Vitamin D and Strength Training – A Potent Combo to Reduce Dangerous Visceral Fat
Vitamin D supplementation combined with resistance training may help decrease your waist-to-hip ratio – a measurement that is far better at determining your risk for type 2 diabetes and heart disease than body mass index (BMI).
A study, published in the journal Clinical Nutrition,1 included 23 overweight and obese participants, all of whom completed 12 weeks of resistance training. Half of them also received 4,000 IU's of vitamin D, while the other half got a placebo. Interestingly, analysis revealed an inverse association between the change in vitamin D status and the change in waist-to-hip ratio.
According to the authors:
"The results of the current study demonstrated that vitamin D supplementation improved muscular power in healthy overweight and obese individuals within four weeks and that elevated vitamin D status was associated with greater losses in waist circumference, with no additional benefits in lean mass accumulation, muscular strength, or glucose tolerance during participation in a 12-week resistance exercise training program.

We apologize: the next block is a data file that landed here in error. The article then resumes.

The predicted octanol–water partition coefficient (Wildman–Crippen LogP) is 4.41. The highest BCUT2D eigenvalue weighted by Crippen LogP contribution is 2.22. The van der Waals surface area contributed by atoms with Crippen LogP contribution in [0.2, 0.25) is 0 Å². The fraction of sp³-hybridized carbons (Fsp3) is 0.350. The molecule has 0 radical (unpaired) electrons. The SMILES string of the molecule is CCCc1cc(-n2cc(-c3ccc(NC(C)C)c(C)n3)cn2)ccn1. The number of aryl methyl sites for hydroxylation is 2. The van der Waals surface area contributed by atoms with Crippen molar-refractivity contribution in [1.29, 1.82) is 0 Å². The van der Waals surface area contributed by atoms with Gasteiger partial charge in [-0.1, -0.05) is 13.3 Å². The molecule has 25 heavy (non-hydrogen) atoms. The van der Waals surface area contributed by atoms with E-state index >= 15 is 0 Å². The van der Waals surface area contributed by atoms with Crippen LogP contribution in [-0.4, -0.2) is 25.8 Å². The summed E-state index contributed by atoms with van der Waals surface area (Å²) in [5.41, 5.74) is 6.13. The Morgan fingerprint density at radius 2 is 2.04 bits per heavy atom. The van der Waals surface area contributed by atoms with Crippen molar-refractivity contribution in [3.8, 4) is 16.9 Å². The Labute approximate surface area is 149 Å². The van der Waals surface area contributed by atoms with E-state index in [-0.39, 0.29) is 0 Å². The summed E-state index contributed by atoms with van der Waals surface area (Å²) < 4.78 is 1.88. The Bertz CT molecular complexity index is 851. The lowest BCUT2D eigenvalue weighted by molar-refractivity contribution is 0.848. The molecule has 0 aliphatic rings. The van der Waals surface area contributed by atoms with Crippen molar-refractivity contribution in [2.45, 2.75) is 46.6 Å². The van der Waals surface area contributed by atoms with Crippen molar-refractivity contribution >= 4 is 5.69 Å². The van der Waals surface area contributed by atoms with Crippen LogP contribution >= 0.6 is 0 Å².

The current results support previous findings that indicate a relationship between vitamin D status and waist circumference rather than fat mass. The inverse relationship with waist circumference is particularly important as abdominal fat has been implicated as an important factor in the development of Type 2 diabetes...
Waist circumference is also an independent risk factor for cardiovascular disease. Therefore, the greater decrease in waist circumference associated with higher vitamin D intake represents a potential reduction in risk for metabolic disease and cardiovascular risk."
More Evidence Vitamin D May Help Prevent Type 2 Diabetes
Additional support for the theory that vitamin D can be beneficial in the fight against type 2 diabetes was published in June.3 Here, the researchers found "a strong additive interaction between abdominal obesity and insufficient 25(OH)D in regard to insulin resistance." They also claim 47% of the increased odds of insulin resistance can be explained by the interaction between insufficient vitamin D levels and a high BMI. They concluded that:
"Within a cross-sectional, nationally representative sample, abdominal obesity and insufficient 25(OH)D interact to synergistically influence the risk of insulin resistance."